‘It was a two-hour show and there were a lot of lines — and as you get older, lines get harder to learn,’ he says.
‘So at every break, I would dash off the stage, put on my glasses and re-read the script. I had to have glasses on both sides of the stage, and every time I took them off my make-up smudged. I thought: “This is silly.” ’
Encouraged by Christine, who’d had laser surgery, Anthony decided to have the treatment. ‘It didn’t hurt, though I did see wonderful spirograph patterns. It was over in four minutes and then they did the next eye,’ he says.
‘I noticed a difference instantly. I could suddenly see small-print on signs on the wall. I had to wear dark glasses for the first day, and for a week I had see-through hoods to put over my eyes in bed so I didn’t roll over and damage them.
‘The difference in my eyesight is nothing short of miraculous. I wish I’d had this done years earlier — it would have made life in the C-3PO suit so much easier.’

Monday, 24 October 2011

He may be one of the dark side's evil enforcers, but this Stormtrooper clearly shows a lighter side in these rather unlikely family snaps.
They were created by amateur artist Kristina Alexanderson, who likes to believe the footsoldiers actually have a normal home life despite their deadly day job as Darth Vader's henchmen.
In one scene - crafted using a Lego figurine and a 4in plastic replica - the notoriously regimented Star Wars soldier is seen tenderly carrying his son.
Showing the ropes: The Stormtrooper gives his son skipping tips on a sun-kissed morning
Showing the ropes: The Stormtrooper gives his son skipping tips on a sun-kissed morning
Any port in a Storm-trooper: The evil footsoldier cowers under a girly umbrella. He appears to be making his son hold it for him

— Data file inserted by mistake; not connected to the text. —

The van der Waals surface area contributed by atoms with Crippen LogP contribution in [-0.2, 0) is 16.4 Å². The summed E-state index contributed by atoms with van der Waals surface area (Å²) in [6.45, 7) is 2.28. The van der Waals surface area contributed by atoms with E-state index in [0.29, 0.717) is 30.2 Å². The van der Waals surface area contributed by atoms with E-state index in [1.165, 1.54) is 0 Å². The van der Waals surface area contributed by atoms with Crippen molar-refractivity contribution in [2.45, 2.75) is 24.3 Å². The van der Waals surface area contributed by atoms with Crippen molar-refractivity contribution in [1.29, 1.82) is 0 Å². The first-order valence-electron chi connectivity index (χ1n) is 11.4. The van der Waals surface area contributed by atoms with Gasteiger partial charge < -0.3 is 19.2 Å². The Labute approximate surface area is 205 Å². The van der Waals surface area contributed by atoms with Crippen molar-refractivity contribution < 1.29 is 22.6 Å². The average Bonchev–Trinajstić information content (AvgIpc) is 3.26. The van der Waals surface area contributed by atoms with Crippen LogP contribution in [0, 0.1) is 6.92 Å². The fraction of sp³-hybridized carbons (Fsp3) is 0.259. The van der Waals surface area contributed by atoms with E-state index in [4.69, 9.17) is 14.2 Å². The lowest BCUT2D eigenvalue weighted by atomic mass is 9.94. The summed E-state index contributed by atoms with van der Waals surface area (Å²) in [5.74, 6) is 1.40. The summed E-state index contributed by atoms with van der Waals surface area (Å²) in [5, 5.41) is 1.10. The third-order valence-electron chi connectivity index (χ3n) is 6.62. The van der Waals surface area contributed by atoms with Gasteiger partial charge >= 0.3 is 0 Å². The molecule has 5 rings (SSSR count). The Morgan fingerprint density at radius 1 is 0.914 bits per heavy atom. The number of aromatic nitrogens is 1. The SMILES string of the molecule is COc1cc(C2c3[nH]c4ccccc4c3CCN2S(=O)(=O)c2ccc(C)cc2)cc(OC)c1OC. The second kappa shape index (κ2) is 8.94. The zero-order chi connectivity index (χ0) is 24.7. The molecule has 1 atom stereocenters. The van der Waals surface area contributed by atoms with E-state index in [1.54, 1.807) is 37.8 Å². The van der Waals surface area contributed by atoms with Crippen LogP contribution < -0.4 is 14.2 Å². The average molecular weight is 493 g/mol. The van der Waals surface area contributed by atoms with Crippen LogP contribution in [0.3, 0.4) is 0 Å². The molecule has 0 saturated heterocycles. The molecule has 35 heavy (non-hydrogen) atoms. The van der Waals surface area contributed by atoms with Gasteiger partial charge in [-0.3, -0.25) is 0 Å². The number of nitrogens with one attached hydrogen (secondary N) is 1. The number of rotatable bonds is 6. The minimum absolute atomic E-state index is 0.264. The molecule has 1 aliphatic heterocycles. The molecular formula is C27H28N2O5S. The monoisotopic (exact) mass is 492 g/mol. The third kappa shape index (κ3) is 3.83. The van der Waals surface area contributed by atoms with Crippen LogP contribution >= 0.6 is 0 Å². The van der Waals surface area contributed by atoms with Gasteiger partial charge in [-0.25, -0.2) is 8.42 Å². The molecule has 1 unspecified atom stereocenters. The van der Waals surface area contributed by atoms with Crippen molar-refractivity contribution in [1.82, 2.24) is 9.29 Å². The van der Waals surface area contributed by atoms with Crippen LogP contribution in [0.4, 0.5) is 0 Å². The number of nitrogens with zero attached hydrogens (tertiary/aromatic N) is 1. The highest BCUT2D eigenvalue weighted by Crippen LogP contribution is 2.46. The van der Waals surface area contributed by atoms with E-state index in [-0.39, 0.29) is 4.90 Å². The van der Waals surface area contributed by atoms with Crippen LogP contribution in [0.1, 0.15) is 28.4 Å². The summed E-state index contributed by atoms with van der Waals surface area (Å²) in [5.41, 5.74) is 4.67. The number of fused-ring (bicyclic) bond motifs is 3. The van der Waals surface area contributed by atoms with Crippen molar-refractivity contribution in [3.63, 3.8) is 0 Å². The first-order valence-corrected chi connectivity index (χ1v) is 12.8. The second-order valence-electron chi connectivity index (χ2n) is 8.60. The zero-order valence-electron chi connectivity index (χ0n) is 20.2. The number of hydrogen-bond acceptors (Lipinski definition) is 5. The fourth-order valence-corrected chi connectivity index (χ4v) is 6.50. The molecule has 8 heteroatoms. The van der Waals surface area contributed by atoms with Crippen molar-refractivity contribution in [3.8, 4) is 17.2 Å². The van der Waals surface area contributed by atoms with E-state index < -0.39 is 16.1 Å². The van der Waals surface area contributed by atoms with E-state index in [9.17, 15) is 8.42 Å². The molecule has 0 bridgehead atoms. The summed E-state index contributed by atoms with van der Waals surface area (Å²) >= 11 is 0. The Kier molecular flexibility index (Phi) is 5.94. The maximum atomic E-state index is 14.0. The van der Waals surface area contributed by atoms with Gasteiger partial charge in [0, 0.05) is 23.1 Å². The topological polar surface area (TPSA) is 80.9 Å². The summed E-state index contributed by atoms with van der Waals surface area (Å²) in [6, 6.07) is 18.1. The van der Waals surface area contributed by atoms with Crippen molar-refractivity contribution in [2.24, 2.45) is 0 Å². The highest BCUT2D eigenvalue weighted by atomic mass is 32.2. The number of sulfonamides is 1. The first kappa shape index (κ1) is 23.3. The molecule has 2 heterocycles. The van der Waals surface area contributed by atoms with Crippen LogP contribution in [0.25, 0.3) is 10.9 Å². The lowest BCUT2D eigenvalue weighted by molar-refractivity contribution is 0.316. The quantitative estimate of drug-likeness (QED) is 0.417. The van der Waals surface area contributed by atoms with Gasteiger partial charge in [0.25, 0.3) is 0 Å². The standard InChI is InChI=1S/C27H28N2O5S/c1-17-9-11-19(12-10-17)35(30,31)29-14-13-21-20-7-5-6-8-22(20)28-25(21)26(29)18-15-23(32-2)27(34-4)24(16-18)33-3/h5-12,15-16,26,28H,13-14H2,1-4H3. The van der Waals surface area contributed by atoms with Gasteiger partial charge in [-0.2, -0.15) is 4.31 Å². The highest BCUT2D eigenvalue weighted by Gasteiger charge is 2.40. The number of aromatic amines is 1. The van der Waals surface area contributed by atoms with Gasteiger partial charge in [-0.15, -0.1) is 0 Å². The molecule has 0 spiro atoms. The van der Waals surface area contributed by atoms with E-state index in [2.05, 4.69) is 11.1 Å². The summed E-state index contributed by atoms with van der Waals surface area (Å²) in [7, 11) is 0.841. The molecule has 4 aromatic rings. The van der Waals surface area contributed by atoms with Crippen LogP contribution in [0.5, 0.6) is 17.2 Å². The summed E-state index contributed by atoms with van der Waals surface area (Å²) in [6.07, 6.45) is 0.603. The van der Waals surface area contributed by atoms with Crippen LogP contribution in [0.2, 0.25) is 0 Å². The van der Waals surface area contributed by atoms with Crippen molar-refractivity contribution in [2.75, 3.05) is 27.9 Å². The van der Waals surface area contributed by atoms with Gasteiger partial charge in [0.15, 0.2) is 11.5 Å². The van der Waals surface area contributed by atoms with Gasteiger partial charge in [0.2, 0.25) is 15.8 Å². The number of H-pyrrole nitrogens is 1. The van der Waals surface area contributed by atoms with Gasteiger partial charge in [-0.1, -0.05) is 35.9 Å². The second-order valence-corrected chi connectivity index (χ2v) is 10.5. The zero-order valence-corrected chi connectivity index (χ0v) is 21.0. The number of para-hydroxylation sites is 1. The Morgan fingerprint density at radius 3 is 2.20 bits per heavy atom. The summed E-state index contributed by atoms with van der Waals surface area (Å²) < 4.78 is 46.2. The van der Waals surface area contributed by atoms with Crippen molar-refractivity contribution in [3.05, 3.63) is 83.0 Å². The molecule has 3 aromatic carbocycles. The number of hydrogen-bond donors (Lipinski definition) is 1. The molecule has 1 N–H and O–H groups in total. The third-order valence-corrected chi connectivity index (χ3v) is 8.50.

Any port in a Storm-trooper: The footsoldier ducks under a floral parasol held by his son

Another shows a classic father-and-son moment as they play hopscotch in the blazing sun on a hand-drawn chalk grid.
In others, he is seen ducking under a particularly floral parasol in the rain.

Self-professed Star Wars fan Kristina, 40, began the online project in the summer of 2010 and has since taken a posed-up image of the father and son Stormtroopers each day since - uploading them to her website for her fans.
Playing around: Father and son enjoy a game of hopscotch together - a far cry from the Stormtrooper's day job
Playing around: Father and son enjoy a game of hopscotch together - a far cry from the Stormtrooper's day job
They all depict the Lego and plastic figurines in unlikely everyday situations - and are aimed at highlighting the good and evil in people.
Kristina said: 'I think we have to remember that even though they work for the dark side of the force, they are humans, with feelings and all that.
'Do they get scared? Do they worry about their kids? Do they play and have fun? I believe they do, no matter how evil people perceive you to be.'
Kristina has now amassed over 500 images of the pair - which she takes with her as she travels around the world in her day job encouraging children to publish their work online.
Each scene takes her anything between ten minutes and three hours to set up and shoot.
Tender trooper: Darth Vader's enforcer holds his young boy in a loving embrace. Artist Kristina Alexanderson has created more than 500 images of the pair
Tender trooper: Darth Vader's enforcer holds his young boy in a loving embrace. Artist Kristina Alexanderson has created more than 500 images of the pair
Take Your Child To Work Day: The Stormtrooper gives his son a piggyback to meet the boss
Take Your Child To Work Day: The Stormtrooper gives his son a piggyback to meet the boss
The 40-year-old, from Sweden, added: 'Most of them are taken at home in the kitchen, or outside in the street were I get better light.
'I travel a lot with work and during the past year I have taken the mini Stormtroopers with me wherever I have gone.